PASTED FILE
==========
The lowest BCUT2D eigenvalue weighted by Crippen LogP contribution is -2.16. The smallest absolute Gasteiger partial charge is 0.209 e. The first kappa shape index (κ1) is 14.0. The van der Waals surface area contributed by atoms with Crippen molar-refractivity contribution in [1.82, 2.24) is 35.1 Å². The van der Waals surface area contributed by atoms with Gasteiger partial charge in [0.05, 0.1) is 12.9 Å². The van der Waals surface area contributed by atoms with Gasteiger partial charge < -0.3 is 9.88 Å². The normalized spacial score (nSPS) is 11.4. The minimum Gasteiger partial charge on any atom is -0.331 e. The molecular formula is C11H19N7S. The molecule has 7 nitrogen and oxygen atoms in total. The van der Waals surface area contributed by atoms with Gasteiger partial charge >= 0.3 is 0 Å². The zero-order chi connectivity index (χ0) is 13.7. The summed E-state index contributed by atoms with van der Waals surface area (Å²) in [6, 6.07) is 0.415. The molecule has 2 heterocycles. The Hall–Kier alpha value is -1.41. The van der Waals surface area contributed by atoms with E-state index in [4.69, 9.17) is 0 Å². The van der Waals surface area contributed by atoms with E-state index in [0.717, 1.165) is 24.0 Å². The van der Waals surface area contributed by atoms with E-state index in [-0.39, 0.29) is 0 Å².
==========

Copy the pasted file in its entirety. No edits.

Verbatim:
The lowest BCUT2D eigenvalue weighted by Crippen LogP contribution is -2.16. The smallest absolute Gasteiger partial charge is 0.209 e. The first kappa shape index (κ1) is 14.0. The van der Waals surface area contributed by atoms with Crippen molar-refractivity contribution in [1.82, 2.24) is 35.1 Å². The van der Waals surface area contributed by atoms with Gasteiger partial charge in [0.05, 0.1) is 12.9 Å². The van der Waals surface area contributed by atoms with Gasteiger partial charge < -0.3 is 9.88 Å². The normalized spacial score (nSPS) is 11.4. The minimum Gasteiger partial charge on any atom is -0.331 e. The molecular formula is C11H19N7S. The molecule has 7 nitrogen and oxygen atoms in total. The van der Waals surface area contributed by atoms with Gasteiger partial charge >= 0.3 is 0 Å². The zero-order chi connectivity index (χ0) is 13.7. The summed E-state index contributed by atoms with van der Waals surface area (Å²) in [6, 6.07) is 0.415. The molecule has 2 heterocycles. The Hall–Kier alpha value is -1.41. The van der Waals surface area contributed by atoms with E-state index in [4.69, 9.17) is 0 Å². The van der Waals surface area contributed by atoms with E-state index in [0.717, 1.165) is 24.0 Å². The van der Waals surface area contributed by atoms with E-state index in [-0.39, 0.29) is 0 Å².